Anthony Gilbert's An Old Lady Dies is the penultimate novel in the author's ten book Scott Egerton series (on #5, The Night of the Fog, see here). When it was published it was subjected, as I see it, to a rare uncharitable review from Gilbert's Detection Club colleague Dorothy L. Sayers, then mystery reviewer for the Sunday Times.
Sayers chidingly noted that this was the third Anthony Gilbert novel published "within a year" (The previous two were 1933's Death in Fancy Dress and The Musical Comedy Crime; Gilbert between 1927 and 1934 published a dozen detective novels, an average of three every two years, while Sayers in the same period published eight, an average of one a year) and she pronounced this "rather good going."
Apparently feeling that prolific production threatened to sap her friend's talent and turn her into a hack, Sayers went on to lecture the younger writer on the perils of publishing three books in the space of a year. (Although to be fair to Gilbert, she had published two mysteries in 1933 and would again publish two in 1934, not exactly an unknown rate for mystery writers of the period--Agatha Christie herself often published two detective novels a year in the 1930s, including in 1934, the same year of this Sayers review, and one of the novels was Murder on the Orient Express.) Sayers wrote:
|Higher Authority seemed|
something less than pleased
Ouch! Personally, Sayers' chastisement notwithstanding, I think the book's existence is easily justified by the fact that it is quite an enjoyable detective novel.
In her review Sayers actually allows that in An Old Lady Dies the "various characters are quite well distinguished" and "there are passages of pleasing dialogue" and an "exceedingly ingenious device" by which the the "culprit is forced into confession," but then fatally undercuts this praise by pronouncing that the novel "is not memorable."
|not without detection|
An Old Lady Dies involves the classic situation (which perhaps Sayers found dull by then) of the tyrannical old person with a string of impecunious relations who is conveniently done in most foully. After hateful old Mrs. Wolfe is fatally poisoned at the Manor in the village of Aston Merrry, suspects immediately can be found among her much younger husband, Simon Wolfe; her spinster daughter, Dorothy John; and her five charming grandchildren by her four other, now deceased, children.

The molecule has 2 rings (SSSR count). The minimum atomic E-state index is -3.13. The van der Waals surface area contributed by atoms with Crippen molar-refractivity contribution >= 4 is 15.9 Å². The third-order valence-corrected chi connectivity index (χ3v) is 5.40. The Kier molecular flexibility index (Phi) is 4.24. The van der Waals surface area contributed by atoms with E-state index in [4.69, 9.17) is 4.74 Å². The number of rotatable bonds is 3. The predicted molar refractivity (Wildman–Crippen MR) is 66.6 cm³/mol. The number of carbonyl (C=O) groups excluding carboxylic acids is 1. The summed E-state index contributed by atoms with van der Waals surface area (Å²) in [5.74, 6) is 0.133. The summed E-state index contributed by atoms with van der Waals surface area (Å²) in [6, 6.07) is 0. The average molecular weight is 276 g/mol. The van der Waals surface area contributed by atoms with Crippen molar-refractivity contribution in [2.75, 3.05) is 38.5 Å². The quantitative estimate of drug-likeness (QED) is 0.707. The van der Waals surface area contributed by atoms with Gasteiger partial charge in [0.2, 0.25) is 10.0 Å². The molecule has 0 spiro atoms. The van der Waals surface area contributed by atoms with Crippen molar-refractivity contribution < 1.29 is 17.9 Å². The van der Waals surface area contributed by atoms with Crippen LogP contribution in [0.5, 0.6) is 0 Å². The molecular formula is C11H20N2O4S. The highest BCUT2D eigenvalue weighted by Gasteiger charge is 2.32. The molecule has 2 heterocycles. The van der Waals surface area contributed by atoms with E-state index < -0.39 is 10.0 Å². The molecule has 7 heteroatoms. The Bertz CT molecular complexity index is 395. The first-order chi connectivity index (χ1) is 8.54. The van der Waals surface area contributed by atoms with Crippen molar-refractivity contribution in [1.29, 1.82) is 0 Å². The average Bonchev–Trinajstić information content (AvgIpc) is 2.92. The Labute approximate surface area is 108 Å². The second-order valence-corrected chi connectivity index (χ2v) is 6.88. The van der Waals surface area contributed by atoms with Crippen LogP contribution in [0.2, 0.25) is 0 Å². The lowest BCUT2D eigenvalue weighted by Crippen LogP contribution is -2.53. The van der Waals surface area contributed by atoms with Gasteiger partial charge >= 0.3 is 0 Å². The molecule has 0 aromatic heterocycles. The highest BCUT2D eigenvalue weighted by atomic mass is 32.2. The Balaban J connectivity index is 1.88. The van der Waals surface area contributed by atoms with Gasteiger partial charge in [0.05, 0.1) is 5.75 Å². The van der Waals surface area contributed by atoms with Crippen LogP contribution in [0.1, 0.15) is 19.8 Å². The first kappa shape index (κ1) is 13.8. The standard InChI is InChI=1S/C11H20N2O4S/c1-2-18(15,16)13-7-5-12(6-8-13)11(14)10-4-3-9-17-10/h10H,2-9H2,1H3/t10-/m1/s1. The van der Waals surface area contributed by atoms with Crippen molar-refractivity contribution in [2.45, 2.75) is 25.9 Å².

|and it was not a natural death....|
In a classic case of mostly armchair detection, the brilliant and elegant Liberal MP alights on the culprit, who is forced out by, as even Sayers admitted, a most ingenious gambit.
While An Old Lady Dies is not nearly as atmospheric as The Night of the Fog (and not nearly as, um, long as Gaudy Night), I enjoyed it immensely, finding it smoothly readable and well-plotted.
Throughout the novel interesting characters pop up, like the shopkeeping couple who have finally attained their dream of retiring to a house near the sea, and Gilbert writes up her spinsters most effectively as usual. There was also this striking passage, in which Gilbert discusses her MP sleuth's view of the parlous political scene in 1934:
The world, as Egerton saw it, was in a nasty mess, and the few people who cared about it were groping like ants in a vast Babylon surrounded by ruins that might collapse on their heads at any moment. He had particular troubles, too, in his own constituency: unemployment was rife, and men who had suffered damage in the war. and recovered from it, were slipping back into their ancient disabilities; the spirit of dogged hope was breaking, and in its place came fear, dereliction, defiance; it might eventually break into open rebellion. Egerton, who deplored all unscientific and unconstitutional methods, had to admit that he couldn't blame the participants if it did.
Sayers may not have found this memorable, but I did. To be sure, it's rather obiter dicta as far as the story is concerned, but the story itself, as I have indicated, is far from shabby. This is another good'un from Gilbert as far as I'm concerned.
An Old Lady Dies now is available in a modern edition in the UK, though not in the US.
Note: For a discussion of how three Golden Age British detective novelists, GDH and Margaret Cole and Henry Wade, dealt with political and social issues in their crime fiction, see my newest book, The Spectrum of English Murder.